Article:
ex. Tetanus

List the 4 classification that is used to describe the frquency of occurance of a disease

1.sporadic
2.endemic
3.epidemic
4.pandemic

Define Sporadic disease

-disease that can only rarely occur, few occassions

Define Endemic disease

-disease that are constantely present in a population

Define Epidemic disease

-many people, in a short time, in a given area come down w/ a specific disease

Define Pandemic disease

-a world-wide epidemic

List the 3 classification used to describe the severity or duration of a disease

1.Acute
2.chronic
3.latent

Define Acute disease

-a disease that develops rapidly
- very strong symptoms and signs
-only last a short tme

Define chronic disease

-a long term, progressive disease
-the intial symptoms and signs are mild, but get worse overtime

Define Latent disease

-the causative agent is doormant, but after a period of time becomes active to produce the illness
(ex: shingles)

List the 3 classification used to describe the extent of host involvement

1.local infections
2.systemic(generalized) infection
3.focal infection

Describe Local infections

The infection is isolated
-occuring in ONE area of the body

Describe systemic infection

-Generalized
-microorganism or their products are carried (spread) throughout the body by blood and lymph
-4 terms to describe classification of infection

Define Bactermia

-the presence of bacteria in blood

Define Sepsis

-Septicemia
-the presence of bacteria in blood, actively multiplying and growing
-a toxic inflammatory condition from a focus infection

Define Toxemia

-the presence of bacterial produced poisons (toxins) in the blood

Define Viremia

-the presence of viral particles in blood

Define Focal infection

-the agents of a local infection are carried in (blood & lymph) to set up other local infections

List the 2 classifaction used to describe the state of the host resistance

1.primary infection
2.secondary infection

Define Primary infection

-usually viral and acute
-and in fighting it off, the body's immune systom is weakend
-it cause the intial illness

Define Secondary infection

-usually bacteria and from opportunistic pathogens that take advantage of a weakened immune system
-happens after the primary infection has weakened the body's defenses

Pattern of disease

-5 periods or sequence of events that usually occur during the infection or disease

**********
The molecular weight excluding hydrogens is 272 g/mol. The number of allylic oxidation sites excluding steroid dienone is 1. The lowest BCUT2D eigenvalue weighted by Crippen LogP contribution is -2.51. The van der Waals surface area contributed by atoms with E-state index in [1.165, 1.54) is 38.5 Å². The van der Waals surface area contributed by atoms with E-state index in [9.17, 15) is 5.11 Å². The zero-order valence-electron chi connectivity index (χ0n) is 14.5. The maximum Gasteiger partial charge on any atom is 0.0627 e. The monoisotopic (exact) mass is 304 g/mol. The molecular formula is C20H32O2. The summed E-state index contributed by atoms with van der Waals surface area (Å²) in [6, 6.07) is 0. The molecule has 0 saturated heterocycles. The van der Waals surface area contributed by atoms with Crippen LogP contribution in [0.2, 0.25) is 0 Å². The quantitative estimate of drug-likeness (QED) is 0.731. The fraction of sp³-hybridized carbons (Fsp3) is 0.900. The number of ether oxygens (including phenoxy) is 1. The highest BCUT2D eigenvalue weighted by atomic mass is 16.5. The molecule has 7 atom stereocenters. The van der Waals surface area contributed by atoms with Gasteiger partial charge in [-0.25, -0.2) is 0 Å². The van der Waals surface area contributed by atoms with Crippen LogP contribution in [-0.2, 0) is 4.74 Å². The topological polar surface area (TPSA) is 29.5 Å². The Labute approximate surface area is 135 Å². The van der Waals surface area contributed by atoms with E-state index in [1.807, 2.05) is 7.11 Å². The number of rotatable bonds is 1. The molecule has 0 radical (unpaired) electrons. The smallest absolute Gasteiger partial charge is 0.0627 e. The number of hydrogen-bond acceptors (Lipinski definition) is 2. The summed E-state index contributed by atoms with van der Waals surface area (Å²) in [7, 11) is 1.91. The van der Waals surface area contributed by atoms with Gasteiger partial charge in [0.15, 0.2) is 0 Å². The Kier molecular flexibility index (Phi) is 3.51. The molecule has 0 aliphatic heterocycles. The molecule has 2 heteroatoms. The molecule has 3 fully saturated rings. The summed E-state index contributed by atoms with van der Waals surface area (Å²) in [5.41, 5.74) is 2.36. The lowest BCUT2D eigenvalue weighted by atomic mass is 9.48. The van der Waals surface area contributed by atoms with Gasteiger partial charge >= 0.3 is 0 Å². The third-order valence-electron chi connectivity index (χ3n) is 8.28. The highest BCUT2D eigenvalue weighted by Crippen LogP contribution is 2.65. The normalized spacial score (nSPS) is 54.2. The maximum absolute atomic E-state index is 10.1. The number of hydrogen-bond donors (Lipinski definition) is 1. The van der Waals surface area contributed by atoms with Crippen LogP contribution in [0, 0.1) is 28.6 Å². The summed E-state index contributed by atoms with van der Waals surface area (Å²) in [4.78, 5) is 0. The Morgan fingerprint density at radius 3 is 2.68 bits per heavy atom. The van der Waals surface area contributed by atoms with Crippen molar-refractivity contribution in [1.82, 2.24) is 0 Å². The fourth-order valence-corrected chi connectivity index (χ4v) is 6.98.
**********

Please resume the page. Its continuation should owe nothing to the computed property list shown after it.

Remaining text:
-these happen whether the disease is acute or chronic

List the 5 periods of the pattern of disease

1.incubation period
2.prodromal period
3.period of illness
4.period of decline
5.period of convalescence

Describe incubation period

-the interval between the intial infection ant the first appearance of any signs or symptoms
-this period depends on specific microbes involved
-the virulence and the number of infecting microbes
-and depends on the resistance of the host
**here people can spread infection**

Describe prodromal period

-Relatively short period that follows the incubation period
-characterized by early, mild, symptoms of disease (general aches Maliase)

Describe "Period of illness"

-the disease is most severe
-the person exhibits overt signs and symptoms of disease (obvious)
-generally the immune response an other defense mechanisms overcome the pathogens and the period of illness ends
**here the people can serve as reservoirs of disease**

Describe "Period of Decline"

-signs and symptoms subside ( the fever decreases, the feeling of malaise diminshes)
-during this phase, which could take from less than 24 hrs to several days, the patient is vulnerable to secondary infections

Describe "period of convalescence"

-the person regains strength and the body returns to its prediseased state
-Recovery has occured
**here people can still spread infection **

Describe Reserviors of infection

-any person, animal,arthropod, plant,soil or substance in which an infectious agent normally lives and multiples, on which it depends primarily for survival, and where it reproduces itself in a way that allows transmission to a susceptible host

List the 3 criterias to be a Reservior

1. a continual source of the disease-causing organism
2.provides the pathogen with adequate conditions for survival and multiplication
3.provides an apportunity for disease transmission

Describe Human Reserviours

-the principle reservoir of human disease
-many people harbor pathogens and transmit them directly or indirectly to others
-people with signs and symptoms of a disease may transmit the disease

Define Carriers

-Human reservior
-a person who harbors a specific pathogenic organism, has no discernable symptoms or signs of disease, and is potentially capable of spreading the organism to others
**can bepeople with latent disease, or carry a disease during its symptom-free stages (incubation and convalescent periods)

Desribe Animal Reserviors

-both wild and domestic animals are living reserviors of microorganisms tha can cause human diseases

Define Zoonoses

-an infection common in animal populations tha can infect humans
-

Desribe Nonliving Reserviors

-the 2 major nonliving reserviors of infectious disease are:
SOIL and WATER (if water cntaminated by feces)
-the other is FOOD that is improperly stores or prepared

How are disease transmitted?

-the causative agents of disease can be transmitted from the "Reservior of infection" (source) to a susceptible host by 3 principle routes